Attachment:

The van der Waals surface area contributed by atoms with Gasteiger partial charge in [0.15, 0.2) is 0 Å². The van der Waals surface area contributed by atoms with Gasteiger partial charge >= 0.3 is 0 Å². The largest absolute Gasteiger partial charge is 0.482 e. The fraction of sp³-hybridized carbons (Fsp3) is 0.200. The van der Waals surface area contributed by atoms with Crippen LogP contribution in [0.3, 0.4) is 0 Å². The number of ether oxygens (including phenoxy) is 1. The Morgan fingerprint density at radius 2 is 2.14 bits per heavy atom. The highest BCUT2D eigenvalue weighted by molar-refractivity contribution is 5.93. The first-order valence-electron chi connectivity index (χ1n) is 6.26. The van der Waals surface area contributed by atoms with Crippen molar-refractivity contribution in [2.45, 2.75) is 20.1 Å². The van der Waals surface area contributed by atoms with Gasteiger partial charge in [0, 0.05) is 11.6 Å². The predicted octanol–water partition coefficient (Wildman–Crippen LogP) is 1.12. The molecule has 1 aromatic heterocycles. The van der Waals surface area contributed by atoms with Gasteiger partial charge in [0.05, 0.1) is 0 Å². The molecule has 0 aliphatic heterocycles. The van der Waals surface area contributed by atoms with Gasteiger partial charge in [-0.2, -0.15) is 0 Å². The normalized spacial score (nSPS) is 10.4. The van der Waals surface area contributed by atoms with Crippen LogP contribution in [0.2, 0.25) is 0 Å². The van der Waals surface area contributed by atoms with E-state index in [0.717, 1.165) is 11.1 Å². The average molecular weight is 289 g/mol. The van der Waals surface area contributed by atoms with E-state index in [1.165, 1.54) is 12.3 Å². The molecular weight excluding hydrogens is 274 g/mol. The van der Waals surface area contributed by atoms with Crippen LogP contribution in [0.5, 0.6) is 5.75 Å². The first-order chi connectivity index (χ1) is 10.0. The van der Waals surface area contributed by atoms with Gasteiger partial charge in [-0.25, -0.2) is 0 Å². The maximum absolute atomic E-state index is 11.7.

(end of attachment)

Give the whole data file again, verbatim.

The van der Waals surface area contributed by atoms with Gasteiger partial charge in [0.15, 0.2) is 0 Å². The van der Waals surface area contributed by atoms with Gasteiger partial charge >= 0.3 is 0 Å². The largest absolute Gasteiger partial charge is 0.482 e. The fraction of sp³-hybridized carbons (Fsp3) is 0.200. The van der Waals surface area contributed by atoms with Crippen LogP contribution in [0.3, 0.4) is 0 Å². The number of ether oxygens (including phenoxy) is 1. The Morgan fingerprint density at radius 2 is 2.14 bits per heavy atom. The highest BCUT2D eigenvalue weighted by molar-refractivity contribution is 5.93. The first-order valence-electron chi connectivity index (χ1n) is 6.26. The van der Waals surface area contributed by atoms with Crippen molar-refractivity contribution in [2.45, 2.75) is 20.1 Å². The van der Waals surface area contributed by atoms with Gasteiger partial charge in [0, 0.05) is 11.6 Å². The predicted octanol–water partition coefficient (Wildman–Crippen LogP) is 1.12. The molecule has 1 aromatic heterocycles. The van der Waals surface area contributed by atoms with Gasteiger partial charge in [0.05, 0.1) is 0 Å². The molecule has 0 aliphatic heterocycles. The van der Waals surface area contributed by atoms with Gasteiger partial charge in [-0.2, -0.15) is 0 Å². The normalized spacial score (nSPS) is 10.4. The van der Waals surface area contributed by atoms with Crippen LogP contribution in [0.2, 0.25) is 0 Å². The van der Waals surface area contributed by atoms with E-state index in [0.717, 1.165) is 11.1 Å². The average molecular weight is 289 g/mol. The van der Waals surface area contributed by atoms with E-state index in [1.165, 1.54) is 12.3 Å². The molecular weight excluding hydrogens is 274 g/mol. The van der Waals surface area contributed by atoms with Crippen LogP contribution in [0.5, 0.6) is 5.75 Å². The first-order chi connectivity index (χ1) is 10.0. The van der Waals surface area contributed by atoms with Gasteiger partial charge in [-0.25, -0.2) is 0 Å². The maximum absolute atomic E-state index is 11.7.